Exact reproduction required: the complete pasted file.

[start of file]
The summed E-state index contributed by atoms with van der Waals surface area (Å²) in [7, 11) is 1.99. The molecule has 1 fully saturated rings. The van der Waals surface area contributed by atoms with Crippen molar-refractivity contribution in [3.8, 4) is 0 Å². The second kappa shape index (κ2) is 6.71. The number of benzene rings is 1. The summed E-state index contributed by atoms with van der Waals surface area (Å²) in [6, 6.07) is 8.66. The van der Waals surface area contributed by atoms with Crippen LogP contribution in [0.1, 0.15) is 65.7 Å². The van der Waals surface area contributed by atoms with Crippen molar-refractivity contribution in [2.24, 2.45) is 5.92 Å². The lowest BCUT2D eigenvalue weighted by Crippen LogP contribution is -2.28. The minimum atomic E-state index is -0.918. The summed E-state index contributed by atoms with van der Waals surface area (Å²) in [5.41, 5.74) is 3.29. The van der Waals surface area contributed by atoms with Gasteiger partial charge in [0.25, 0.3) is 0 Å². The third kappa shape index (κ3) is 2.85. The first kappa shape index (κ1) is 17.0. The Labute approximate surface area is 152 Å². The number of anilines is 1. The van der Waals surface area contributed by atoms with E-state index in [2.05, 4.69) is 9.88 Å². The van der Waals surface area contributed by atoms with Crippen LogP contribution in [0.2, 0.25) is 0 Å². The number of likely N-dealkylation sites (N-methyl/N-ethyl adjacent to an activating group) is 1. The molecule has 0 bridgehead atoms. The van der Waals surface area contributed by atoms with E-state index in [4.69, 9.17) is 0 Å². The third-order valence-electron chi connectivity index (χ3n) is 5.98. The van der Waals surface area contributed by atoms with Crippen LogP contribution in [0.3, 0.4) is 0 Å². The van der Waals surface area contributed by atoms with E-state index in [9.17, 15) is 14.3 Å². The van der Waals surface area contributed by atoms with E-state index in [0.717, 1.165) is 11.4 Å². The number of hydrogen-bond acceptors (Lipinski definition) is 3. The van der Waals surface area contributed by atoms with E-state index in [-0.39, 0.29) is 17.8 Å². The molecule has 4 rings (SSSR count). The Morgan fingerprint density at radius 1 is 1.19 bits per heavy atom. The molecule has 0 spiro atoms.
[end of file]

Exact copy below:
The summed E-state index contributed by atoms with van der Waals surface area (Å²) in [7, 11) is 1.99. The molecule has 1 fully saturated rings. The van der Waals surface area contributed by atoms with Crippen molar-refractivity contribution in [3.8, 4) is 0 Å². The second kappa shape index (κ2) is 6.71. The number of benzene rings is 1. The summed E-state index contributed by atoms with van der Waals surface area (Å²) in [6, 6.07) is 8.66. The van der Waals surface area contributed by atoms with Crippen LogP contribution in [0.1, 0.15) is 65.7 Å². The van der Waals surface area contributed by atoms with Crippen molar-refractivity contribution in [2.24, 2.45) is 5.92 Å². The lowest BCUT2D eigenvalue weighted by Crippen LogP contribution is -2.28. The minimum atomic E-state index is -0.918. The summed E-state index contributed by atoms with van der Waals surface area (Å²) in [5.41, 5.74) is 3.29. The van der Waals surface area contributed by atoms with Gasteiger partial charge in [0.25, 0.3) is 0 Å². The third kappa shape index (κ3) is 2.85. The first kappa shape index (κ1) is 17.0. The Labute approximate surface area is 152 Å². The number of anilines is 1. The van der Waals surface area contributed by atoms with E-state index in [2.05, 4.69) is 9.88 Å². The van der Waals surface area contributed by atoms with Crippen LogP contribution in [0.2, 0.25) is 0 Å². The number of likely N-dealkylation sites (N-methyl/N-ethyl adjacent to an activating group) is 1. The molecule has 0 bridgehead atoms. The van der Waals surface area contributed by atoms with E-state index in [4.69, 9.17) is 0 Å². The third-order valence-electron chi connectivity index (χ3n) is 5.98. The van der Waals surface area contributed by atoms with Crippen LogP contribution in [0.3, 0.4) is 0 Å². The van der Waals surface area contributed by atoms with E-state index in [9.17, 15) is 14.3 Å². The van der Waals surface area contributed by atoms with E-state index in [0.717, 1.165) is 11.4 Å². The number of hydrogen-bond acceptors (Lipinski definition) is 3. The van der Waals surface area contributed by atoms with E-state index in [-0.39, 0.29) is 17.8 Å². The molecule has 4 rings (SSSR count). The Morgan fingerprint density at radius 1 is 1.19 bits per heavy atom. The molecule has 0 spiro atoms.